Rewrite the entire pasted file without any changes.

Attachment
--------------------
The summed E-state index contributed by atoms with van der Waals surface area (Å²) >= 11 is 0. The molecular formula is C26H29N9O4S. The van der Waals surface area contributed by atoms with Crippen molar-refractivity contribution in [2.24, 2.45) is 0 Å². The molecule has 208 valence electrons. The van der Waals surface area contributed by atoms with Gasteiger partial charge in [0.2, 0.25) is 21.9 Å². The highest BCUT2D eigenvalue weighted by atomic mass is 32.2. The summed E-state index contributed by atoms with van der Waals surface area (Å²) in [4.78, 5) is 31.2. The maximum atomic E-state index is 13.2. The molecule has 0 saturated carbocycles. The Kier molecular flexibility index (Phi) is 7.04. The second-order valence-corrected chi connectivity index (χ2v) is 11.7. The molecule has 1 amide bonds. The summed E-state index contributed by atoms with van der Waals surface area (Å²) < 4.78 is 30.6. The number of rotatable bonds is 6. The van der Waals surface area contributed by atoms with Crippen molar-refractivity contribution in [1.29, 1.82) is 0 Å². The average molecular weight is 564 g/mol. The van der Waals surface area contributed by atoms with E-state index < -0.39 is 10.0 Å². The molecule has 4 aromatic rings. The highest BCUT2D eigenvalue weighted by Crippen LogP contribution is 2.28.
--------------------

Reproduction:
The summed E-state index contributed by atoms with van der Waals surface area (Å²) >= 11 is 0. The molecular formula is C26H29N9O4S. The van der Waals surface area contributed by atoms with Crippen molar-refractivity contribution in [2.24, 2.45) is 0 Å². The molecule has 208 valence electrons. The van der Waals surface area contributed by atoms with Gasteiger partial charge in [0.2, 0.25) is 21.9 Å². The highest BCUT2D eigenvalue weighted by atomic mass is 32.2. The summed E-state index contributed by atoms with van der Waals surface area (Å²) in [4.78, 5) is 31.2. The maximum atomic E-state index is 13.2. The molecule has 0 saturated carbocycles. The Kier molecular flexibility index (Phi) is 7.04. The second-order valence-corrected chi connectivity index (χ2v) is 11.7. The molecule has 1 amide bonds. The summed E-state index contributed by atoms with van der Waals surface area (Å²) < 4.78 is 30.6. The number of rotatable bonds is 6. The van der Waals surface area contributed by atoms with Crippen molar-refractivity contribution in [1.29, 1.82) is 0 Å². The average molecular weight is 564 g/mol. The van der Waals surface area contributed by atoms with E-state index < -0.39 is 10.0 Å². The molecule has 4 aromatic rings. The highest BCUT2D eigenvalue weighted by Crippen LogP contribution is 2.28.